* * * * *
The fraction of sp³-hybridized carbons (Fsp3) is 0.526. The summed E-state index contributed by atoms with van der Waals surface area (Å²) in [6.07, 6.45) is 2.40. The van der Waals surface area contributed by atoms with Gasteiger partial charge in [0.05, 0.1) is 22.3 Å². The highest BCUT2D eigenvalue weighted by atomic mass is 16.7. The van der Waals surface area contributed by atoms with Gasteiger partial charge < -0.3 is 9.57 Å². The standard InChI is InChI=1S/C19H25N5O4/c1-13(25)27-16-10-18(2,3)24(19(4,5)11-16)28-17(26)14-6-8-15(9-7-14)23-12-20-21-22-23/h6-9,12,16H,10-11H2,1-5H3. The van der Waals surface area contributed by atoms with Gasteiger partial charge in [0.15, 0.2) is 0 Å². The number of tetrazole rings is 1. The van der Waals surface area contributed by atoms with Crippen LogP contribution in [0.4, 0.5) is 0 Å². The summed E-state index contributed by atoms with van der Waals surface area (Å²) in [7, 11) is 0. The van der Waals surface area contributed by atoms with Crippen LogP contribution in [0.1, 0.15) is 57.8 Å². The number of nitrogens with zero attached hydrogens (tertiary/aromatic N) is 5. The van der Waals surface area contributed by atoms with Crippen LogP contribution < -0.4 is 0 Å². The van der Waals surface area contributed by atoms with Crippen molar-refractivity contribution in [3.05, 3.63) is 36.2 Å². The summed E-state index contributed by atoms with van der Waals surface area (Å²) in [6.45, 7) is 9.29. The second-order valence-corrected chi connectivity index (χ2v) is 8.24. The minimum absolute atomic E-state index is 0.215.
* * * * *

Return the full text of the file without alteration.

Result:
The fraction of sp³-hybridized carbons (Fsp3) is 0.526. The summed E-state index contributed by atoms with van der Waals surface area (Å²) in [6.07, 6.45) is 2.40. The van der Waals surface area contributed by atoms with Gasteiger partial charge in [0.05, 0.1) is 22.3 Å². The highest BCUT2D eigenvalue weighted by atomic mass is 16.7. The van der Waals surface area contributed by atoms with Gasteiger partial charge < -0.3 is 9.57 Å². The standard InChI is InChI=1S/C19H25N5O4/c1-13(25)27-16-10-18(2,3)24(19(4,5)11-16)28-17(26)14-6-8-15(9-7-14)23-12-20-21-22-23/h6-9,12,16H,10-11H2,1-5H3. The van der Waals surface area contributed by atoms with Gasteiger partial charge in [0.15, 0.2) is 0 Å². The number of tetrazole rings is 1. The van der Waals surface area contributed by atoms with Crippen LogP contribution in [0.4, 0.5) is 0 Å². The summed E-state index contributed by atoms with van der Waals surface area (Å²) in [7, 11) is 0. The van der Waals surface area contributed by atoms with Crippen LogP contribution in [0.1, 0.15) is 57.8 Å². The number of nitrogens with zero attached hydrogens (tertiary/aromatic N) is 5. The van der Waals surface area contributed by atoms with Crippen LogP contribution < -0.4 is 0 Å². The van der Waals surface area contributed by atoms with Crippen molar-refractivity contribution in [3.05, 3.63) is 36.2 Å². The summed E-state index contributed by atoms with van der Waals surface area (Å²) in [6.45, 7) is 9.29. The second-order valence-corrected chi connectivity index (χ2v) is 8.24. The minimum absolute atomic E-state index is 0.215.